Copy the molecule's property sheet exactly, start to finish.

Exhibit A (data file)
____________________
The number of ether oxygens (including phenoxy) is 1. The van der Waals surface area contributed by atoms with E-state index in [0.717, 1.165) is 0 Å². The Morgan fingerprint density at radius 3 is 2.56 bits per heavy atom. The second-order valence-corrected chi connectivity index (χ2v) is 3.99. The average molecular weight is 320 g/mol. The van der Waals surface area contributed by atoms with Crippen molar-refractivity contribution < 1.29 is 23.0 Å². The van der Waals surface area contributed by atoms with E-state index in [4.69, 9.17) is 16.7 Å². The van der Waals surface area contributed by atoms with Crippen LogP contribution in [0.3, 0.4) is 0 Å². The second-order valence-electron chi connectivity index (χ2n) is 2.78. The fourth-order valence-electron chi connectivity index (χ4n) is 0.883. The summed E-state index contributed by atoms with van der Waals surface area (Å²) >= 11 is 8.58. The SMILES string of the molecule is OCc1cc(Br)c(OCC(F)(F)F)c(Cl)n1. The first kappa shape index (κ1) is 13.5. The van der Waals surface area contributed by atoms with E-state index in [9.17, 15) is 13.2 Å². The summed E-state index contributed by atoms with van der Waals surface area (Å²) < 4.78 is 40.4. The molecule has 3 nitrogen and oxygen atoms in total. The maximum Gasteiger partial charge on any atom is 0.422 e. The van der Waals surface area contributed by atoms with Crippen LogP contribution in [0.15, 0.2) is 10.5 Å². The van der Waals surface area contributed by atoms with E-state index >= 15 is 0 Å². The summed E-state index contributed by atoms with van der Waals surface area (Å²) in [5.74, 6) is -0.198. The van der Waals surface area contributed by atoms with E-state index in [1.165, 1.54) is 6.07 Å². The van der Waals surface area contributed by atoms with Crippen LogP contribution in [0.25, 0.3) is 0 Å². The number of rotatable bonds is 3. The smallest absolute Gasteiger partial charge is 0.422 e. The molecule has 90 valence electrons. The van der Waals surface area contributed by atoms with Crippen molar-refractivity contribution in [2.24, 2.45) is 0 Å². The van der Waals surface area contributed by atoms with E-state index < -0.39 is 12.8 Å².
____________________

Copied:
The number of ether oxygens (including phenoxy) is 1. The van der Waals surface area contributed by atoms with E-state index in [0.717, 1.165) is 0 Å². The Morgan fingerprint density at radius 3 is 2.56 bits per heavy atom. The second-order valence-corrected chi connectivity index (χ2v) is 3.99. The average molecular weight is 320 g/mol. The van der Waals surface area contributed by atoms with Crippen molar-refractivity contribution < 1.29 is 23.0 Å². The van der Waals surface area contributed by atoms with E-state index in [4.69, 9.17) is 16.7 Å². The van der Waals surface area contributed by atoms with Crippen LogP contribution in [0.3, 0.4) is 0 Å². The second-order valence-electron chi connectivity index (χ2n) is 2.78. The fourth-order valence-electron chi connectivity index (χ4n) is 0.883. The summed E-state index contributed by atoms with van der Waals surface area (Å²) >= 11 is 8.58. The SMILES string of the molecule is OCc1cc(Br)c(OCC(F)(F)F)c(Cl)n1. The first kappa shape index (κ1) is 13.5. The van der Waals surface area contributed by atoms with E-state index in [9.17, 15) is 13.2 Å². The summed E-state index contributed by atoms with van der Waals surface area (Å²) < 4.78 is 40.4. The molecule has 3 nitrogen and oxygen atoms in total. The maximum Gasteiger partial charge on any atom is 0.422 e. The van der Waals surface area contributed by atoms with Crippen LogP contribution in [0.15, 0.2) is 10.5 Å². The van der Waals surface area contributed by atoms with E-state index >= 15 is 0 Å². The summed E-state index contributed by atoms with van der Waals surface area (Å²) in [5.74, 6) is -0.198. The van der Waals surface area contributed by atoms with E-state index in [1.165, 1.54) is 6.07 Å². The van der Waals surface area contributed by atoms with Crippen LogP contribution in [0.25, 0.3) is 0 Å². The number of rotatable bonds is 3. The smallest absolute Gasteiger partial charge is 0.422 e. The molecule has 90 valence electrons. The van der Waals surface area contributed by atoms with Crippen molar-refractivity contribution in [2.24, 2.45) is 0 Å². The van der Waals surface area contributed by atoms with E-state index < -0.39 is 12.8 Å².